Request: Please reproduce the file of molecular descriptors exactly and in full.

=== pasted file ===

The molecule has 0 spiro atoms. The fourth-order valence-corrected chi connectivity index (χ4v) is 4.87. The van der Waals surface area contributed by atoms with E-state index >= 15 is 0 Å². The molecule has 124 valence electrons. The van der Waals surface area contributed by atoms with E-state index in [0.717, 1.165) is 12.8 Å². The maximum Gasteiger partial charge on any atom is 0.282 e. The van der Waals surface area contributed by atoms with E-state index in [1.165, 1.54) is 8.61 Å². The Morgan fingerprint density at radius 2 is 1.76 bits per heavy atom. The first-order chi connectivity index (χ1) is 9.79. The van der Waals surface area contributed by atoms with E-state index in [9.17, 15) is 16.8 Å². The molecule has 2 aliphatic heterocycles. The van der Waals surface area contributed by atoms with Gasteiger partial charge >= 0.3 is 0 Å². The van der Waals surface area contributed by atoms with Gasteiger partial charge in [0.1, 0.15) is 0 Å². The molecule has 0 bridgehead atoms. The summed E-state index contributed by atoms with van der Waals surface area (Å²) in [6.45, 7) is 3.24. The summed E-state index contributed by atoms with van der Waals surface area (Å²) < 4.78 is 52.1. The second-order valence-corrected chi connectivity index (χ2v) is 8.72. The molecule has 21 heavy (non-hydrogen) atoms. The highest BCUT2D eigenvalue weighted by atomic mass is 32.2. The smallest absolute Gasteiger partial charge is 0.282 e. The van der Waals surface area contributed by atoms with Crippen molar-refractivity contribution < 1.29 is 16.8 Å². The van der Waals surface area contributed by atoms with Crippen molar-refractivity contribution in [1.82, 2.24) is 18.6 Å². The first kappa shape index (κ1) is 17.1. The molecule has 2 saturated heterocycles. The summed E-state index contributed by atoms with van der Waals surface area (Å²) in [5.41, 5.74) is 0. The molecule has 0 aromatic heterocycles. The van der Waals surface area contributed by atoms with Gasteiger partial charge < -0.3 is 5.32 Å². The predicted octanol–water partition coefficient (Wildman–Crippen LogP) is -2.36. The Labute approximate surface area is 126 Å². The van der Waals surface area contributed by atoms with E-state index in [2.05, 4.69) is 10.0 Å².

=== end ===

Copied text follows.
The molecule has 0 spiro atoms. The fourth-order valence-corrected chi connectivity index (χ4v) is 4.87. The van der Waals surface area contributed by atoms with E-state index >= 15 is 0 Å². The molecule has 124 valence electrons. The van der Waals surface area contributed by atoms with E-state index in [0.717, 1.165) is 12.8 Å². The maximum Gasteiger partial charge on any atom is 0.282 e. The van der Waals surface area contributed by atoms with E-state index in [1.165, 1.54) is 8.61 Å². The Morgan fingerprint density at radius 2 is 1.76 bits per heavy atom. The first-order chi connectivity index (χ1) is 9.79. The van der Waals surface area contributed by atoms with E-state index in [9.17, 15) is 16.8 Å². The molecule has 2 aliphatic heterocycles. The van der Waals surface area contributed by atoms with Gasteiger partial charge >= 0.3 is 0 Å². The van der Waals surface area contributed by atoms with Gasteiger partial charge in [0.1, 0.15) is 0 Å². The molecule has 0 bridgehead atoms. The summed E-state index contributed by atoms with van der Waals surface area (Å²) in [6.45, 7) is 3.24. The summed E-state index contributed by atoms with van der Waals surface area (Å²) < 4.78 is 52.1. The second-order valence-corrected chi connectivity index (χ2v) is 8.72. The molecule has 21 heavy (non-hydrogen) atoms. The highest BCUT2D eigenvalue weighted by atomic mass is 32.2. The smallest absolute Gasteiger partial charge is 0.282 e. The van der Waals surface area contributed by atoms with Crippen molar-refractivity contribution < 1.29 is 16.8 Å². The van der Waals surface area contributed by atoms with Crippen molar-refractivity contribution in [1.82, 2.24) is 18.6 Å². The first kappa shape index (κ1) is 17.1. The molecule has 2 saturated heterocycles. The summed E-state index contributed by atoms with van der Waals surface area (Å²) in [5.41, 5.74) is 0. The molecule has 0 aromatic heterocycles. The van der Waals surface area contributed by atoms with Gasteiger partial charge < -0.3 is 5.32 Å². The predicted octanol–water partition coefficient (Wildman–Crippen LogP) is -2.36. The Labute approximate surface area is 126 Å². The van der Waals surface area contributed by atoms with E-state index in [2.05, 4.69) is 10.0 Å².